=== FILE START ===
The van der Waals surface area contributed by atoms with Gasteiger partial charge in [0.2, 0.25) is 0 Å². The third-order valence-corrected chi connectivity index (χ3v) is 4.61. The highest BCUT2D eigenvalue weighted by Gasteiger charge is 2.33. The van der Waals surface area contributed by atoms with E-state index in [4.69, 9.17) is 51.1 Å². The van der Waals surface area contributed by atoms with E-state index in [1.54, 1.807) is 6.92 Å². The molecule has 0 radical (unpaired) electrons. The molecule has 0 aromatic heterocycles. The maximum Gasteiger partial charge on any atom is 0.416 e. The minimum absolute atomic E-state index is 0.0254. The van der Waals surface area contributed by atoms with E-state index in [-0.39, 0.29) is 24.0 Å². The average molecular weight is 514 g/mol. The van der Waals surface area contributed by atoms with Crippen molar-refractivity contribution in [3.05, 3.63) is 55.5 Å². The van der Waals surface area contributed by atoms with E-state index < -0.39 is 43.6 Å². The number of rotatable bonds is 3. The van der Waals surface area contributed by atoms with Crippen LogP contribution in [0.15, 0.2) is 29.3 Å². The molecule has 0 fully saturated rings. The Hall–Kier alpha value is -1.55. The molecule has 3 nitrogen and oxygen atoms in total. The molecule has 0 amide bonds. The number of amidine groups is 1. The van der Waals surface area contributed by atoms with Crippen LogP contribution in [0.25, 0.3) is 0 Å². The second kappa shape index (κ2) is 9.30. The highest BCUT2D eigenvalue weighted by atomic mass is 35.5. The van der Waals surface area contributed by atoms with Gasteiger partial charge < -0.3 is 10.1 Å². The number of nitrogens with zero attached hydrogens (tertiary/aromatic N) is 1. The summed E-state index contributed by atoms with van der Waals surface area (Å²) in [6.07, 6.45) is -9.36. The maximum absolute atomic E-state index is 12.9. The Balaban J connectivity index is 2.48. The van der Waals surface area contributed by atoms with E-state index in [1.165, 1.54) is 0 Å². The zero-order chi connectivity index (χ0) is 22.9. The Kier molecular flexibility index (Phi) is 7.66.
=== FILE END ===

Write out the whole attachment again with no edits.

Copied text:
The van der Waals surface area contributed by atoms with Gasteiger partial charge in [0.2, 0.25) is 0 Å². The third-order valence-corrected chi connectivity index (χ3v) is 4.61. The highest BCUT2D eigenvalue weighted by Gasteiger charge is 2.33. The van der Waals surface area contributed by atoms with E-state index in [4.69, 9.17) is 51.1 Å². The van der Waals surface area contributed by atoms with E-state index in [1.54, 1.807) is 6.92 Å². The molecule has 0 radical (unpaired) electrons. The molecule has 0 aromatic heterocycles. The maximum Gasteiger partial charge on any atom is 0.416 e. The minimum absolute atomic E-state index is 0.0254. The van der Waals surface area contributed by atoms with E-state index in [-0.39, 0.29) is 24.0 Å². The average molecular weight is 514 g/mol. The van der Waals surface area contributed by atoms with Crippen molar-refractivity contribution in [3.05, 3.63) is 55.5 Å². The van der Waals surface area contributed by atoms with E-state index < -0.39 is 43.6 Å². The number of rotatable bonds is 3. The van der Waals surface area contributed by atoms with Crippen LogP contribution in [0.15, 0.2) is 29.3 Å². The molecule has 0 fully saturated rings. The Hall–Kier alpha value is -1.55. The molecule has 3 nitrogen and oxygen atoms in total. The molecule has 0 amide bonds. The number of amidine groups is 1. The van der Waals surface area contributed by atoms with Crippen LogP contribution in [0.25, 0.3) is 0 Å². The second kappa shape index (κ2) is 9.30. The highest BCUT2D eigenvalue weighted by atomic mass is 35.5. The van der Waals surface area contributed by atoms with Gasteiger partial charge < -0.3 is 10.1 Å². The number of nitrogens with zero attached hydrogens (tertiary/aromatic N) is 1. The summed E-state index contributed by atoms with van der Waals surface area (Å²) in [6.07, 6.45) is -9.36. The maximum absolute atomic E-state index is 12.9. The Balaban J connectivity index is 2.48. The van der Waals surface area contributed by atoms with E-state index in [1.165, 1.54) is 0 Å². The zero-order chi connectivity index (χ0) is 22.9. The Kier molecular flexibility index (Phi) is 7.66.